Of an Age is Goran Stolevski’s soft but skilful drama about a queer romance that happened at the wrong time in all the right ways.
With his second feature film, Of an Age, writer-director Goran Stolevski takes a Moonlight–reminiscent narrative with all of its tender intimacy and loud silences, but strips it off its sophistication to give us a more down-to-earth, ordinary retelling of the doomed queer romance. He reminds us yet again that coming of age and identity are themes that will remain interesting to explore in film as long as coming of age and identity remain essential to us as human beings.
Of an Age is a 24-hour snapshot of 18-year-old Kol’s (Elias Anton) life as he is preparing for his performance at a dance competition’s finals with his friend Ebony (Hattie Hook). However, on the morning of, some unforeseen obstacles turn his day upside down and cross his path with Ebony’s brother, Adam (Thom Green). Forced to spend time together, Kol and Adam unexpectedly find a restrained romantic connection that might be short-lived, but leaves a lifelong mark and breaks down their walls.
The film opens with a bang, and a very effective one at that. The stakes and stress are high. Stolevski‘s writing here follows the golden rule of always beginning a screenplay with a problem. The already-established problem thrusts you into meeting Kol and Ebony, you find out who they are, what they care about, and you pick up on scattered little sprinkles that set up what the movie’s really going to be about.
Of an Age takes just the right time to ease you in without neither rushing nor stalling the establishment of Kol and Adam’s characters and the time it takes for them to grow fond of each other.
Almost the entire first act feels like one continuous scene and is among the most organically flowing dialogue scenes that I’ve personally seen in any queer film of the genre. It doesn’t feel like the moment is made to be artificially important for the sake of getting you through the initial stage of the film just to get it over with and get to the real meat of the story. Rather, it feels like a genuinely important moment for the characters, neither of which expected it, and that is carried over not only by what they say but the way the words come alive through the performances, both of Thom Green and Elias Anton, but especially the one of Anton, playing Kol.
It is intriguing to watch how Anton truly lives through a painfully human experience of self-discovery and confusion, which is only enhanced by the film’s visual language: the tight, too-close-for-comfort framing, the cinematography choices of Matthew Chuang, magnifying the intimacy with his lens.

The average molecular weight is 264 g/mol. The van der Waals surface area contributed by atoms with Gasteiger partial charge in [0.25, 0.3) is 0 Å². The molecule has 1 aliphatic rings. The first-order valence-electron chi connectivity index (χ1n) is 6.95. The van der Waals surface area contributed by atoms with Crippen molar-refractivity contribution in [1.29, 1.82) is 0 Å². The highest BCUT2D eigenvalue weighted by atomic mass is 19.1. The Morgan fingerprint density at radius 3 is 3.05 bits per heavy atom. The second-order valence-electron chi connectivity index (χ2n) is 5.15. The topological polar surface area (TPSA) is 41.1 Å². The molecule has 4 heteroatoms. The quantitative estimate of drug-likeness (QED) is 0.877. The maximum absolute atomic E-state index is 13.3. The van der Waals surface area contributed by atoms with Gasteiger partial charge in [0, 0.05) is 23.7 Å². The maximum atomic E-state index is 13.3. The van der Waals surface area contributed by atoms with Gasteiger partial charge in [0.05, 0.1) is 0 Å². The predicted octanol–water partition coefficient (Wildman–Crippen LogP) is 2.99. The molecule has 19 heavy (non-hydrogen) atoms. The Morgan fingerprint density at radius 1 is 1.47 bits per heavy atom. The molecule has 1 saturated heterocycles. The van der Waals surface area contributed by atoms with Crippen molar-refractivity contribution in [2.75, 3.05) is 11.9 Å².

Of an Age is jam-packed with extreme close-ups, handheld, which sometimes work well but other times feel rough. There’s an appeal to them in the sense that they give the film an emotional confidentiality. They give the characters such defined inner worlds of their own. At the same time, they can also feel claustrophobic, fatiguing even, when there’s nothing to break them apart for too long and give us a breather of a wider shot. I can only imagine that feeling being amplified in the movie theaters on a huge screen given that it’s still present somewhat on streaming screens.
After a flawless first act and a successful second, the film starts to lose some steam as it reaches for the finish line. It doesn’t derail completely, but it leaves you with a tinge of dissatisfaction in a half-earned third act resolution.
I call it half-earned is because the payoff relies on our empathy towards the two men’s emotional attachment to each other. However, particularly with Adam’s character, we don’t have enough to work with in order to understand his motivations or what drives him to Kol so strongly.
Kol is evidently presented as the main character, as we are invited into his insecurities and inner struggles, while even the minor details we learn about Adam are there to serve Kol’s journey more than his own. As a result, in the emotional climax of the relationship, Kol’s longing feels more justified and Adam’s remains unclear.
Emotional connection can be inexplicable and does not need to be rationalized, but from a filmmaking standpoint, the script could have given Adam’s character more room to breathe and come into his own. Perhaps, making Adam and Kol equally present and giving audiences a few tiny glimpses into Adam’s past would’ve justified the passionate longing he displays towards Kol later on, and the film’s third act would’ve felt more effective in the impact it tries to leave.
Generally, there’s a lot to love about Of an Age: the sorrowful symmetry of the beginning and the end of their relationship, the evocative soundtrack and how its poignant music choices are so purposeful in where they’ve been placed along the runtime, the authenticity with which it handles themes of queer identity, affection, regret, coming of age.
When looking analytically and rationally, plenty conflicting arguments could be listed on whether Of an Age is a notable contender in the queer coming of age drama category, but when looking emotionally, i can’t help but come out of this movie loving the emotions it managed to evoke despite everything, and the soft empathy it makes me feel towards Kol, Adam, and every last person of the many going through the same tough times.
Of an Age is now available to watch on digital and on demand.